Sloppy Thurston's nickname was a misnomer. He inherited it from his father, a charitable
restaurant owner who would dish out free soup to the poor. But the curveballing pitcher
was a meticulous and dandy Jazz Age dresser. In the 12th inning of an August 22,
1923, game against the Athletics, he struck out the side on nine pitches. He had
his best season for the last-place 1924 White Sox. He reeled off ten straight victories
before the Yankees beat him on July 29, and ended the season at 20-14 with league
highs of 28 complete games and 330 hits allowed. He was mediocre from then on.
Thurston's 6-8 performance in 1926, manager Eddie Collins declared his arm was dead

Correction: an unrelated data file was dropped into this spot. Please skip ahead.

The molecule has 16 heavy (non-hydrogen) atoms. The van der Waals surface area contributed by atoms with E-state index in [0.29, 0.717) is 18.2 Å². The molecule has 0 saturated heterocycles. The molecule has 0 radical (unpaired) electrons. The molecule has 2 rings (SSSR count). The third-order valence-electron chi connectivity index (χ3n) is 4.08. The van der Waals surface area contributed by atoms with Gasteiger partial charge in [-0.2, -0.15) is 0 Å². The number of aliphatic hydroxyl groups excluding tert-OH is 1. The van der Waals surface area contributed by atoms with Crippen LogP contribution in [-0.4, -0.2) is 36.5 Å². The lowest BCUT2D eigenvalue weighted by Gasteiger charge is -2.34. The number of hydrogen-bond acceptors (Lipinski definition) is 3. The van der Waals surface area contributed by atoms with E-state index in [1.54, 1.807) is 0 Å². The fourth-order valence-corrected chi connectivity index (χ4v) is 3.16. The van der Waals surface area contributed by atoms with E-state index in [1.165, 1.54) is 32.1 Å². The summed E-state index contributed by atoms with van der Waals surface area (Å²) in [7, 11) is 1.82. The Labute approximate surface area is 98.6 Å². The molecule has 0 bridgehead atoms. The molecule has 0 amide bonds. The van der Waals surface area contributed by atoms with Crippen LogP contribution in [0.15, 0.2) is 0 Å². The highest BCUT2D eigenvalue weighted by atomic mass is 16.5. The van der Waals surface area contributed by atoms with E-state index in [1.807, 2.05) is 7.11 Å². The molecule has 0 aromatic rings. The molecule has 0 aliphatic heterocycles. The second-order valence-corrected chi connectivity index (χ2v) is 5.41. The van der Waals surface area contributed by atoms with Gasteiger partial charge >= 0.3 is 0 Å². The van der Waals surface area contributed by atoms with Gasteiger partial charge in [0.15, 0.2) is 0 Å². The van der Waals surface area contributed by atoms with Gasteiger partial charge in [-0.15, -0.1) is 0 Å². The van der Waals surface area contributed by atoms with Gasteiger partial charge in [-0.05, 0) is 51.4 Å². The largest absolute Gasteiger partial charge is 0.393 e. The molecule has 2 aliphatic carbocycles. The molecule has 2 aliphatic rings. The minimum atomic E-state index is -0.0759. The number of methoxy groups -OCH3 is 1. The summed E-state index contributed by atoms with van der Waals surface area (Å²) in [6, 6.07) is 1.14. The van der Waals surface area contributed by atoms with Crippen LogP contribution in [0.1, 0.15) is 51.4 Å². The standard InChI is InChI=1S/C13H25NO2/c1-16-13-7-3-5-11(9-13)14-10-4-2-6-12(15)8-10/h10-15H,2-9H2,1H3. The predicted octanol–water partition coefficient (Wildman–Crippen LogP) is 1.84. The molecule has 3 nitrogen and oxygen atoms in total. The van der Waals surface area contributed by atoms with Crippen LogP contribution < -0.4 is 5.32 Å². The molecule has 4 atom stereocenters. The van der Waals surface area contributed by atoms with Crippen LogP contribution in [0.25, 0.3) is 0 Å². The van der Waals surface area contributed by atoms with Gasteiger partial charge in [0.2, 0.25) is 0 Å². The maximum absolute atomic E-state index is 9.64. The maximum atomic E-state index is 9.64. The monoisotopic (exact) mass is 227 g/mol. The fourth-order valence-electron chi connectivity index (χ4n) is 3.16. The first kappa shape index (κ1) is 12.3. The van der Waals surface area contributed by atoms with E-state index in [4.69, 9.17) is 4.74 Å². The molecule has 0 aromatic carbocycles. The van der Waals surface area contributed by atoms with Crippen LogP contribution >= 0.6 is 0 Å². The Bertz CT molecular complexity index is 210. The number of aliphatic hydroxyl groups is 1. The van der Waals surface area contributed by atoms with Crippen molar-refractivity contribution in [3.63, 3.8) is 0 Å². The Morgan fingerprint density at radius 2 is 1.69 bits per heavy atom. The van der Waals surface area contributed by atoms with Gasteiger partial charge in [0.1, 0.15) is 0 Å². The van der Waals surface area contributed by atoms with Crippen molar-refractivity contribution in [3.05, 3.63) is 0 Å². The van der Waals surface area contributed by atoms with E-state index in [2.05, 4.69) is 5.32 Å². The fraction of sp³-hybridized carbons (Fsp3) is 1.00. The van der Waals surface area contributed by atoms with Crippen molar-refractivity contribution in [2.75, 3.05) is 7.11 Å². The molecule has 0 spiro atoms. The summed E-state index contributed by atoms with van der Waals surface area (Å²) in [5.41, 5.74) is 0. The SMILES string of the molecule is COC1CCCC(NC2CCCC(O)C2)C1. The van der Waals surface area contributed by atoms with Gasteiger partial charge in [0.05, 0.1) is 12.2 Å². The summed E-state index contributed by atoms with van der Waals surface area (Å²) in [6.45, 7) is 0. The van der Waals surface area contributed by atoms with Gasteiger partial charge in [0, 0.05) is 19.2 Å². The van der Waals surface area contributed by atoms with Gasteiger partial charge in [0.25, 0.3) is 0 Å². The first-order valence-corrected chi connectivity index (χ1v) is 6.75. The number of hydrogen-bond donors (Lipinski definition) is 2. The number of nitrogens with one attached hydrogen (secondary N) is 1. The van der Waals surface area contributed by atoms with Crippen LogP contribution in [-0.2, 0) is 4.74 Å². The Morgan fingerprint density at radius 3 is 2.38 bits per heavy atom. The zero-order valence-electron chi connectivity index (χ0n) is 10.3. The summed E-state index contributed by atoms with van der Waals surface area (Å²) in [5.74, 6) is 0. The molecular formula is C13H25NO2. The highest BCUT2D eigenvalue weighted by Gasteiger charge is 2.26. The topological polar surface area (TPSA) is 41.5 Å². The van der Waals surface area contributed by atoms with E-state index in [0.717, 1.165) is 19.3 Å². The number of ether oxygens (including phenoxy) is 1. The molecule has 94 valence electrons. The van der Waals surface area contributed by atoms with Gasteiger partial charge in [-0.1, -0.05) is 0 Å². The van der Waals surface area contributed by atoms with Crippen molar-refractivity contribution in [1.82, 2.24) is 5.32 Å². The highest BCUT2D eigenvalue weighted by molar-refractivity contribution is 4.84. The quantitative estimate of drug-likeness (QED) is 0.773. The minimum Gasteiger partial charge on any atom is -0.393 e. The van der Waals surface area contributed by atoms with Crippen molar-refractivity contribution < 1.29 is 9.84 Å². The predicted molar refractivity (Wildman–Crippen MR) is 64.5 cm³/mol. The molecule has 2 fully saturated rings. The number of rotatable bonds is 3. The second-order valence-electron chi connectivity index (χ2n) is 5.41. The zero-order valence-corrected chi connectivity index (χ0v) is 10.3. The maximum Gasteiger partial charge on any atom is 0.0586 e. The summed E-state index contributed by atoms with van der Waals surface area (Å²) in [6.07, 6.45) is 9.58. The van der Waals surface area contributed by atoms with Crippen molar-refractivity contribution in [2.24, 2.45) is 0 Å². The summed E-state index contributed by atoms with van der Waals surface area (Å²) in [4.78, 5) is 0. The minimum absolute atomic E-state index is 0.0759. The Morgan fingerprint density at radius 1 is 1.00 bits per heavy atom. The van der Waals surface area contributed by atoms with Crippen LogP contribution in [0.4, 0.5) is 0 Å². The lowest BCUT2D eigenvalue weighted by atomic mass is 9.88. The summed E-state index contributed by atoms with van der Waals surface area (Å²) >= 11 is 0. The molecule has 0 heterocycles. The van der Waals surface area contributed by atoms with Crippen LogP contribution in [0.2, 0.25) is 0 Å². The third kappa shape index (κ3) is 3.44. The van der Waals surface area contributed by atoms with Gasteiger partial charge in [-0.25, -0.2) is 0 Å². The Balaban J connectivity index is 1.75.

and traded him to the Senators. Thurston was pitching for the Dodgers on August 13,
1932 when he allowed six HR in the first game of a doubleheader, tying the post-1900
ML record. He was one of the best-hitting pitchers of all time, with a .270 lifetime
average and four .300 seasons. He became a longtime scout and signed Ralph Kiner
to a Pirate contract.